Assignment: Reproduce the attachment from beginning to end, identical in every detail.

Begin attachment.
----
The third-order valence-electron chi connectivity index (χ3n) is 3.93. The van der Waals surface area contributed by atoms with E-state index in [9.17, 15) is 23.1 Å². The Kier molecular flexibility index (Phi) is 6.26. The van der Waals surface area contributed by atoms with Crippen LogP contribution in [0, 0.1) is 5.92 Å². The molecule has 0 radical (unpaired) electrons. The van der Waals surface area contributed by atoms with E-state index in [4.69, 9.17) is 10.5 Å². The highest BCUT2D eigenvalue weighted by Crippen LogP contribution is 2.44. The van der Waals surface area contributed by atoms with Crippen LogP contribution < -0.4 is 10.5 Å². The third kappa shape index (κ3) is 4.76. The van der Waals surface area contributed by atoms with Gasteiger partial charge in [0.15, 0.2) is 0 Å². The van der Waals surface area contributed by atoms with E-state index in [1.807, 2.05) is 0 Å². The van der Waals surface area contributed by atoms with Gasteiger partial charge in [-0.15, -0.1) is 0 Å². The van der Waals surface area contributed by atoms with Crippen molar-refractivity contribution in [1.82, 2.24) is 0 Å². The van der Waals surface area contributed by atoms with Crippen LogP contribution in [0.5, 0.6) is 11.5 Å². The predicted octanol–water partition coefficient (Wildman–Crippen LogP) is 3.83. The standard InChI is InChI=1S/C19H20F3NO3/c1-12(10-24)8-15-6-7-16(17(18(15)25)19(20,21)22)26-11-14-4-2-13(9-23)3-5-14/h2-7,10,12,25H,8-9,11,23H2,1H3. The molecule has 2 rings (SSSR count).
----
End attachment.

The third-order valence-electron chi connectivity index (χ3n) is 3.93. The van der Waals surface area contributed by atoms with E-state index in [9.17, 15) is 23.1 Å². The Kier molecular flexibility index (Phi) is 6.26. The van der Waals surface area contributed by atoms with Crippen LogP contribution in [0, 0.1) is 5.92 Å². The molecule has 0 radical (unpaired) electrons. The van der Waals surface area contributed by atoms with E-state index in [4.69, 9.17) is 10.5 Å². The highest BCUT2D eigenvalue weighted by Crippen LogP contribution is 2.44. The van der Waals surface area contributed by atoms with Crippen LogP contribution < -0.4 is 10.5 Å². The third kappa shape index (κ3) is 4.76. The van der Waals surface area contributed by atoms with Gasteiger partial charge in [0.15, 0.2) is 0 Å². The van der Waals surface area contributed by atoms with E-state index in [1.807, 2.05) is 0 Å². The van der Waals surface area contributed by atoms with Gasteiger partial charge in [-0.15, -0.1) is 0 Å². The van der Waals surface area contributed by atoms with Crippen molar-refractivity contribution in [1.82, 2.24) is 0 Å². The van der Waals surface area contributed by atoms with Crippen LogP contribution in [0.5, 0.6) is 11.5 Å². The predicted octanol–water partition coefficient (Wildman–Crippen LogP) is 3.83. The standard InChI is InChI=1S/C19H20F3NO3/c1-12(10-24)8-15-6-7-16(17(18(15)25)19(20,21)22)26-11-14-4-2-13(9-23)3-5-14/h2-7,10,12,25H,8-9,11,23H2,1H3. The molecule has 2 rings (SSSR count).